A man was found dead along the beach by Lifeguard Tower 12, yesterday, January 2. According to Palisades Senior Lead Officer Brian Espin, it “was an apparent suicide. An older male committed suicide using a firearm.” The family was being notified.
To those who loved this person, and those who came into contact with him regularly, he will be missed.
Last night, in the first quarter of the Bills, Bengals football game, Bills safety, Damar Hamlin, made a tackle, got up and then just collapsed on the field. Medical experts said, he suffered cardiac arrest. He was given CPR on the field before being resuscitated and taken to the hospital in critical condition.
Bengels owner Mike Brown released this statement: “Last night was supposed to be a great night for the NFL and a great showcase for our hometown. Instead, the human side of our sport became paramount . . .and in the moment, humanity and love rose to the forefront.
As medical personnel undertook extraordinary measures, both teams demonstrated respect and compassion while fans in the stadium and people around the country bolstered the support for Damar and love for each other.
The Bengals are thankful for the love and compassion shown by all. Praying for Damar.”
As a coincidence, the Palisades Optimist Club held its first meeting of the year the next morning on January 3 and the topic was dealing with grief, via thoughts from griefHaven.
The nonprofit (griefhaven.org) was started by Susan Whitmore who, after losing her only child, Erika, 32, to a stage 4 aggressive cancer in 2002, found the support she desperately needed did not exist.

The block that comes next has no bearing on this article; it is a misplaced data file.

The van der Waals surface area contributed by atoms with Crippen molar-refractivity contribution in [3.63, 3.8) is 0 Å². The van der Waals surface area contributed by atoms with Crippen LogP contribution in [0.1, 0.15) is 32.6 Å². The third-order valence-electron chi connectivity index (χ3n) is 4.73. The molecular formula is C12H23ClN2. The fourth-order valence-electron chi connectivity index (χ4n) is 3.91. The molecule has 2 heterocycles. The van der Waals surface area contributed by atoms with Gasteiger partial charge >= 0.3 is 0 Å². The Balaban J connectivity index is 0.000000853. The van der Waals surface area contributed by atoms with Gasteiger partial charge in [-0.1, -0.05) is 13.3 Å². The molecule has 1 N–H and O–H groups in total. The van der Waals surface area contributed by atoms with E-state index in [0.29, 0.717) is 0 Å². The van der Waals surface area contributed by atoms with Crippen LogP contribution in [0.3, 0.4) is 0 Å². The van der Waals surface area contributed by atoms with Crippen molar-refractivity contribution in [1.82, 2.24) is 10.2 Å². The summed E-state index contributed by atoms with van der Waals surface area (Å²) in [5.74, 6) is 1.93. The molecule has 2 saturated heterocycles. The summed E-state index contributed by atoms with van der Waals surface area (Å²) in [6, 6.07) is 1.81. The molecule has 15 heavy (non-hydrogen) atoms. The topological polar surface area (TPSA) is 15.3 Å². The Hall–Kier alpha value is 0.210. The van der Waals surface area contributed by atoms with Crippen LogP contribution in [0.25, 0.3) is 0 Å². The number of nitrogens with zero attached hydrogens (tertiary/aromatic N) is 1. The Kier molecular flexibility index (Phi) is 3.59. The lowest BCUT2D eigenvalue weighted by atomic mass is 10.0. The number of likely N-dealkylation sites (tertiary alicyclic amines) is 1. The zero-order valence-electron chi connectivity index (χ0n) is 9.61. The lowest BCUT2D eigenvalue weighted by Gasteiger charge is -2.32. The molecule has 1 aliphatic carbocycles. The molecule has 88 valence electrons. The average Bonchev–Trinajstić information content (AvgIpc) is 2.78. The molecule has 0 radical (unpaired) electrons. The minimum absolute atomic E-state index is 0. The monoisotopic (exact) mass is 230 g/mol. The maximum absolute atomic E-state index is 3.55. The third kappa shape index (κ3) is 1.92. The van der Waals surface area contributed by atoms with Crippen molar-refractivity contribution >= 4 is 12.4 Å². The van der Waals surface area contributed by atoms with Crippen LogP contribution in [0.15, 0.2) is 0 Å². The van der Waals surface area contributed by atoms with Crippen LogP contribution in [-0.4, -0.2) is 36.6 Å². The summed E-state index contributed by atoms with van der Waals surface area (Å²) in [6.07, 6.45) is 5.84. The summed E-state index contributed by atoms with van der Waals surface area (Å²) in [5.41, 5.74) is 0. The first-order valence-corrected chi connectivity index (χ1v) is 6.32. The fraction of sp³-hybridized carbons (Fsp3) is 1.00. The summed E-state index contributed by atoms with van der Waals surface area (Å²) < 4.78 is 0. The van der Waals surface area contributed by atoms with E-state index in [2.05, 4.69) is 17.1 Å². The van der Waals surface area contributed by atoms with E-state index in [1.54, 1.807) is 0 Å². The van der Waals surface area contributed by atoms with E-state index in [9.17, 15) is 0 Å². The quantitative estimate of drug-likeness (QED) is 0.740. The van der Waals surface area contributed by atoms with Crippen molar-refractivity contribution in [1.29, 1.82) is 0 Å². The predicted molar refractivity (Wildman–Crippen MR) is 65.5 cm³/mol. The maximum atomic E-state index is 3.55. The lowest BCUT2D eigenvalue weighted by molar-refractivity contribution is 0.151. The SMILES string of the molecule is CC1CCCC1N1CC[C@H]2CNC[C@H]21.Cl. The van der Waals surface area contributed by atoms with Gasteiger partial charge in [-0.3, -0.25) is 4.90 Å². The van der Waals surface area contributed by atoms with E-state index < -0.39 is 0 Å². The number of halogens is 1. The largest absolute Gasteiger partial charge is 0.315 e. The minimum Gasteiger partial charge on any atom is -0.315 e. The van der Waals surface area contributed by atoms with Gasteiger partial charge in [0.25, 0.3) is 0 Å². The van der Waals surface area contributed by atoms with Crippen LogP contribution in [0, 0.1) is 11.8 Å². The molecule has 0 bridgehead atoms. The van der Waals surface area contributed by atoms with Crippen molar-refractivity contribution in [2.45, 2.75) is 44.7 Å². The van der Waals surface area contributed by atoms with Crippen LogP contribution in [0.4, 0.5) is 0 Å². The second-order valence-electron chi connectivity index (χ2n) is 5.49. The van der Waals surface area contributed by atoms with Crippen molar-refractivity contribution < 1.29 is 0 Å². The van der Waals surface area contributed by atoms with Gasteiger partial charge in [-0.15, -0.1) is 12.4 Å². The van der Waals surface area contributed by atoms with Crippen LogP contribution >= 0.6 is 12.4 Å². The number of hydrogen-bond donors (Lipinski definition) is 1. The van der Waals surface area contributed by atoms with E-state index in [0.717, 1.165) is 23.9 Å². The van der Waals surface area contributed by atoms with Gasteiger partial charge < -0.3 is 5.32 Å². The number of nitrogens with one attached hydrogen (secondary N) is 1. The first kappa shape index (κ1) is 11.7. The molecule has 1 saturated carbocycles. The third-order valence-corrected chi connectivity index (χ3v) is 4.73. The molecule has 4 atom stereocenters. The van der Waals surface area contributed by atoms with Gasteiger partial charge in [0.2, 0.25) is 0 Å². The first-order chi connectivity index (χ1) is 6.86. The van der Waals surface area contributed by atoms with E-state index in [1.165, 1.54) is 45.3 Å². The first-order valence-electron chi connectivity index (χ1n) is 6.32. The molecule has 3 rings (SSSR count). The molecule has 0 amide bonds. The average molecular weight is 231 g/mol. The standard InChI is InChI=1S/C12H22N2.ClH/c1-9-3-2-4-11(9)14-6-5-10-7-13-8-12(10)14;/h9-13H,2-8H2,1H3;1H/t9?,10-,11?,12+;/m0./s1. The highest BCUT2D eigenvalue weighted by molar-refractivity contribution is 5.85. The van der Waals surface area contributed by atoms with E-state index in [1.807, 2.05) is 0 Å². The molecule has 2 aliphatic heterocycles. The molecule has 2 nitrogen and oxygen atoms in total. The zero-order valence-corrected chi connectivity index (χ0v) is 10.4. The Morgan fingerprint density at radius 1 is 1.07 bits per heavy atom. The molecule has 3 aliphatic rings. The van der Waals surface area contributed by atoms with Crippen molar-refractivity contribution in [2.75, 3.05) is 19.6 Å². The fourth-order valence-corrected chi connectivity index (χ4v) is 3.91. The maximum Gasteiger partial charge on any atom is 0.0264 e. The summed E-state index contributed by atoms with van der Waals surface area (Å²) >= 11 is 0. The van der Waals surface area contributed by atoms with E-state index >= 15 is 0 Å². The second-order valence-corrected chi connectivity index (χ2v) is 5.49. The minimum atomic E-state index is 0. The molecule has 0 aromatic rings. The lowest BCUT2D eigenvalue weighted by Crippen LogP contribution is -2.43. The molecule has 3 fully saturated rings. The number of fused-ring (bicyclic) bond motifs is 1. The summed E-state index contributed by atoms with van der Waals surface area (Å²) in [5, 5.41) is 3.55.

The following reminders about grief were discussed:
Don’t place time limits on grief: it will take as long as it takes.
My grief is my own: it will take shape in its own unique way.
Do not be pressured by well-meaning people to do “shoulds:” this is my grief and I have to handle it in my own way.
Accept that others may not understand my pain: and it is not realistic to expect that of them.
Express my feelings without guilt: and not apologize for tears.
Be grateful for concerned others who just listen: I don’t always need comments or advice, sometimes I just need someone to listen.
Respect that grief has a life of its own: not fight it when it comes – even if it comes back years later.
Recognize that asking for help allows others the opportunity to give: people often don’t know what to do but want to do something. It gives them a chance to deal with their own sadness while also feeling good about helping me.
Forgive those who say or do things which feel hurtful: people want to be helpful and don’t always know what to say. Recognize that unkindness is hardly ever intended.